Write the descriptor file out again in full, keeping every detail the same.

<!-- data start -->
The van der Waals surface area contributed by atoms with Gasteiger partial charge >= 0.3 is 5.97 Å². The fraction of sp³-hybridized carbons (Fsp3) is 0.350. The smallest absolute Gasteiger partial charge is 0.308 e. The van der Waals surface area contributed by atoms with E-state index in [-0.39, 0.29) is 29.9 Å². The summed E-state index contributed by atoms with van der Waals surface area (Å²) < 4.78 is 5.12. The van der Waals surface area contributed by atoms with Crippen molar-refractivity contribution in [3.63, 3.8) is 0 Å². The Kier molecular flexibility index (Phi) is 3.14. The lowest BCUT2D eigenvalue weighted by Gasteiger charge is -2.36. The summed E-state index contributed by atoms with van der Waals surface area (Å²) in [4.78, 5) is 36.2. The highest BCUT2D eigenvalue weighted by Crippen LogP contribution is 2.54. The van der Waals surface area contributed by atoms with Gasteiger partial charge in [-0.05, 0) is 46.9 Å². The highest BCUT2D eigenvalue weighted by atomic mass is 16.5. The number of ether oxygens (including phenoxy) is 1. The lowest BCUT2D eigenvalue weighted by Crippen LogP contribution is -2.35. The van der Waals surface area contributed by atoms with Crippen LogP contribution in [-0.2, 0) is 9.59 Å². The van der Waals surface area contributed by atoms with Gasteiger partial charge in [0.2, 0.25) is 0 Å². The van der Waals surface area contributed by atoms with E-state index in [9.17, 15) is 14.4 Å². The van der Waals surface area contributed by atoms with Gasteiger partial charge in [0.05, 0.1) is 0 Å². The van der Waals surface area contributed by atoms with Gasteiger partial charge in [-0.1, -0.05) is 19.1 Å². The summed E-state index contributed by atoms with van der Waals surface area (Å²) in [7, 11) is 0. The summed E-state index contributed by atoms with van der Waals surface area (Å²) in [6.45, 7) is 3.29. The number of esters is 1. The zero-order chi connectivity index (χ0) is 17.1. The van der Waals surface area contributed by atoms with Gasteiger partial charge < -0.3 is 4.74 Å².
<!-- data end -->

The van der Waals surface area contributed by atoms with Gasteiger partial charge >= 0.3 is 5.97 Å². The fraction of sp³-hybridized carbons (Fsp3) is 0.350. The smallest absolute Gasteiger partial charge is 0.308 e. The van der Waals surface area contributed by atoms with E-state index in [-0.39, 0.29) is 29.9 Å². The summed E-state index contributed by atoms with van der Waals surface area (Å²) < 4.78 is 5.12. The van der Waals surface area contributed by atoms with Crippen molar-refractivity contribution in [3.63, 3.8) is 0 Å². The Kier molecular flexibility index (Phi) is 3.14. The lowest BCUT2D eigenvalue weighted by Gasteiger charge is -2.36. The summed E-state index contributed by atoms with van der Waals surface area (Å²) in [4.78, 5) is 36.2. The highest BCUT2D eigenvalue weighted by Crippen LogP contribution is 2.54. The van der Waals surface area contributed by atoms with Gasteiger partial charge in [-0.05, 0) is 46.9 Å². The highest BCUT2D eigenvalue weighted by atomic mass is 16.5. The number of ether oxygens (including phenoxy) is 1. The lowest BCUT2D eigenvalue weighted by Crippen LogP contribution is -2.35. The van der Waals surface area contributed by atoms with Crippen LogP contribution in [-0.2, 0) is 9.59 Å². The van der Waals surface area contributed by atoms with Gasteiger partial charge in [0.2, 0.25) is 0 Å². The van der Waals surface area contributed by atoms with E-state index in [9.17, 15) is 14.4 Å². The van der Waals surface area contributed by atoms with Gasteiger partial charge in [0.05, 0.1) is 0 Å². The van der Waals surface area contributed by atoms with Gasteiger partial charge in [-0.1, -0.05) is 19.1 Å². The summed E-state index contributed by atoms with van der Waals surface area (Å²) in [7, 11) is 0. The summed E-state index contributed by atoms with van der Waals surface area (Å²) in [6.45, 7) is 3.29. The number of esters is 1. The zero-order chi connectivity index (χ0) is 17.1. The van der Waals surface area contributed by atoms with Gasteiger partial charge < -0.3 is 4.74 Å².